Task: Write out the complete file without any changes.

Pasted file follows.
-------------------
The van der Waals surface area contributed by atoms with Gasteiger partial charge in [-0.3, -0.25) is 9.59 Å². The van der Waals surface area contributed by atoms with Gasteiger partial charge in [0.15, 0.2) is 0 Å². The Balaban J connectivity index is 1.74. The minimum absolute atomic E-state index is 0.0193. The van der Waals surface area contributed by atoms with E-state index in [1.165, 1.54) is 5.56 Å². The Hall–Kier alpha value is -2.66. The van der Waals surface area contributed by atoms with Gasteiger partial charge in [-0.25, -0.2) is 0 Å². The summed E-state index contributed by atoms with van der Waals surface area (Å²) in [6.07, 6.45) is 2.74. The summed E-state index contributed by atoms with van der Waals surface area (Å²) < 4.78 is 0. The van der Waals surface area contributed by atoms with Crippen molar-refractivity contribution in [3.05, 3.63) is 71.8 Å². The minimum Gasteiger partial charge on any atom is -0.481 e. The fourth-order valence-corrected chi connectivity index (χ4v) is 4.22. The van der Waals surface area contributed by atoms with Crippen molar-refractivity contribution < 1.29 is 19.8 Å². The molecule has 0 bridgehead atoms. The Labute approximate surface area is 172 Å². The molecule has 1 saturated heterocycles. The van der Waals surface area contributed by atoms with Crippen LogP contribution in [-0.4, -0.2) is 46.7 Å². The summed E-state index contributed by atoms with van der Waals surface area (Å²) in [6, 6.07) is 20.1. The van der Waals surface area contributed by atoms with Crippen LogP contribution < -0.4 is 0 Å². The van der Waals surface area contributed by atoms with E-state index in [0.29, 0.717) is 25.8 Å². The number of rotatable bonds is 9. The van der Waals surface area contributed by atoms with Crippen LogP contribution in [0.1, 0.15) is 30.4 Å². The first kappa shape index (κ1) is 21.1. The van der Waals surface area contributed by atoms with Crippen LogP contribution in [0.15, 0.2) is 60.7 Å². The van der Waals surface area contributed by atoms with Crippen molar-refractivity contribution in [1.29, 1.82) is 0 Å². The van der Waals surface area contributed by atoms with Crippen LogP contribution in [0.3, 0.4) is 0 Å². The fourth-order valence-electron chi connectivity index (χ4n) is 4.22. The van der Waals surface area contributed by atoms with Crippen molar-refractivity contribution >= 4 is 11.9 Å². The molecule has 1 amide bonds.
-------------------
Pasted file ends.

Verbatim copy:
The van der Waals surface area contributed by atoms with Gasteiger partial charge in [-0.3, -0.25) is 9.59 Å². The van der Waals surface area contributed by atoms with Gasteiger partial charge in [0.15, 0.2) is 0 Å². The Balaban J connectivity index is 1.74. The minimum absolute atomic E-state index is 0.0193. The van der Waals surface area contributed by atoms with E-state index in [1.165, 1.54) is 5.56 Å². The Hall–Kier alpha value is -2.66. The van der Waals surface area contributed by atoms with Gasteiger partial charge in [-0.25, -0.2) is 0 Å². The summed E-state index contributed by atoms with van der Waals surface area (Å²) in [6.07, 6.45) is 2.74. The summed E-state index contributed by atoms with van der Waals surface area (Å²) < 4.78 is 0. The van der Waals surface area contributed by atoms with Crippen molar-refractivity contribution in [3.05, 3.63) is 71.8 Å². The minimum Gasteiger partial charge on any atom is -0.481 e. The fourth-order valence-corrected chi connectivity index (χ4v) is 4.22. The van der Waals surface area contributed by atoms with Crippen molar-refractivity contribution < 1.29 is 19.8 Å². The molecule has 0 bridgehead atoms. The Labute approximate surface area is 172 Å². The molecule has 1 saturated heterocycles. The van der Waals surface area contributed by atoms with Crippen LogP contribution in [-0.4, -0.2) is 46.7 Å². The summed E-state index contributed by atoms with van der Waals surface area (Å²) in [6, 6.07) is 20.1. The van der Waals surface area contributed by atoms with Crippen LogP contribution < -0.4 is 0 Å². The van der Waals surface area contributed by atoms with E-state index in [0.29, 0.717) is 25.8 Å². The number of rotatable bonds is 9. The van der Waals surface area contributed by atoms with Crippen LogP contribution in [0.1, 0.15) is 30.4 Å². The first kappa shape index (κ1) is 21.1. The van der Waals surface area contributed by atoms with Crippen LogP contribution in [0.15, 0.2) is 60.7 Å². The van der Waals surface area contributed by atoms with Crippen molar-refractivity contribution in [1.29, 1.82) is 0 Å². The van der Waals surface area contributed by atoms with Crippen LogP contribution in [0.3, 0.4) is 0 Å². The fourth-order valence-electron chi connectivity index (χ4n) is 4.22. The van der Waals surface area contributed by atoms with Crippen molar-refractivity contribution >= 4 is 11.9 Å². The molecule has 1 amide bonds.